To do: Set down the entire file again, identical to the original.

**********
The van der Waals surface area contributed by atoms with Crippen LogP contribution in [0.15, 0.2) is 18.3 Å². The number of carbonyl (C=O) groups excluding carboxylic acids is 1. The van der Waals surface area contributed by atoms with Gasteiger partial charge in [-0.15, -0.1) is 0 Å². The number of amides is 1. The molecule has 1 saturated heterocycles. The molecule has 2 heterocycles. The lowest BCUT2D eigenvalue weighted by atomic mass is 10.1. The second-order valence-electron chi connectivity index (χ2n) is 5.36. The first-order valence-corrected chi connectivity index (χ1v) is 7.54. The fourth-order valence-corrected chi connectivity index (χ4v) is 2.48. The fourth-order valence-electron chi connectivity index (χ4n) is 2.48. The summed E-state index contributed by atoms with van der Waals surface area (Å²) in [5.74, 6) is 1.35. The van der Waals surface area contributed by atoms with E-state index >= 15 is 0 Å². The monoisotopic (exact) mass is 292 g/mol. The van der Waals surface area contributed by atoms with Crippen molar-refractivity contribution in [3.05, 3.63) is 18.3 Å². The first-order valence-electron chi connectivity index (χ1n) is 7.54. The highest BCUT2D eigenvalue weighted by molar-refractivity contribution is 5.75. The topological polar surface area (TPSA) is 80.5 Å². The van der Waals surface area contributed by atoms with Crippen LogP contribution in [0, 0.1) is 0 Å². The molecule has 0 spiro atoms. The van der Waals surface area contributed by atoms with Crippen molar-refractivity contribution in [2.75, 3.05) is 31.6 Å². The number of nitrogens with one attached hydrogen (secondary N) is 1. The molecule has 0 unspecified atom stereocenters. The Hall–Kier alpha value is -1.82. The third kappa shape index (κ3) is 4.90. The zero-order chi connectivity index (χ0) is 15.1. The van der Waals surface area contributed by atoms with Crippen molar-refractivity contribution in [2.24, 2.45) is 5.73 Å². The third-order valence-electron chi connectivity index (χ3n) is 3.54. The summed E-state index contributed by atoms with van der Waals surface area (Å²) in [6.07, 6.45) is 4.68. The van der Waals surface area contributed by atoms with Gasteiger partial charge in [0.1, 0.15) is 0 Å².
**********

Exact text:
The van der Waals surface area contributed by atoms with Crippen LogP contribution in [0.15, 0.2) is 18.3 Å². The number of carbonyl (C=O) groups excluding carboxylic acids is 1. The van der Waals surface area contributed by atoms with Gasteiger partial charge in [-0.15, -0.1) is 0 Å². The number of amides is 1. The molecule has 1 saturated heterocycles. The molecule has 2 heterocycles. The lowest BCUT2D eigenvalue weighted by atomic mass is 10.1. The second-order valence-electron chi connectivity index (χ2n) is 5.36. The first-order valence-corrected chi connectivity index (χ1v) is 7.54. The fourth-order valence-corrected chi connectivity index (χ4v) is 2.48. The fourth-order valence-electron chi connectivity index (χ4n) is 2.48. The summed E-state index contributed by atoms with van der Waals surface area (Å²) in [5.74, 6) is 1.35. The van der Waals surface area contributed by atoms with E-state index >= 15 is 0 Å². The monoisotopic (exact) mass is 292 g/mol. The van der Waals surface area contributed by atoms with Crippen molar-refractivity contribution in [3.05, 3.63) is 18.3 Å². The first-order valence-electron chi connectivity index (χ1n) is 7.54. The highest BCUT2D eigenvalue weighted by molar-refractivity contribution is 5.75. The topological polar surface area (TPSA) is 80.5 Å². The van der Waals surface area contributed by atoms with Crippen LogP contribution in [0, 0.1) is 0 Å². The molecule has 0 spiro atoms. The van der Waals surface area contributed by atoms with Crippen molar-refractivity contribution in [2.75, 3.05) is 31.6 Å². The number of nitrogens with one attached hydrogen (secondary N) is 1. The molecule has 0 unspecified atom stereocenters. The Hall–Kier alpha value is -1.82. The third kappa shape index (κ3) is 4.90. The zero-order chi connectivity index (χ0) is 15.1. The van der Waals surface area contributed by atoms with Crippen molar-refractivity contribution in [2.24, 2.45) is 5.73 Å². The third-order valence-electron chi connectivity index (χ3n) is 3.54. The summed E-state index contributed by atoms with van der Waals surface area (Å²) in [6.07, 6.45) is 4.68. The van der Waals surface area contributed by atoms with Gasteiger partial charge in [0.1, 0.15) is 0 Å².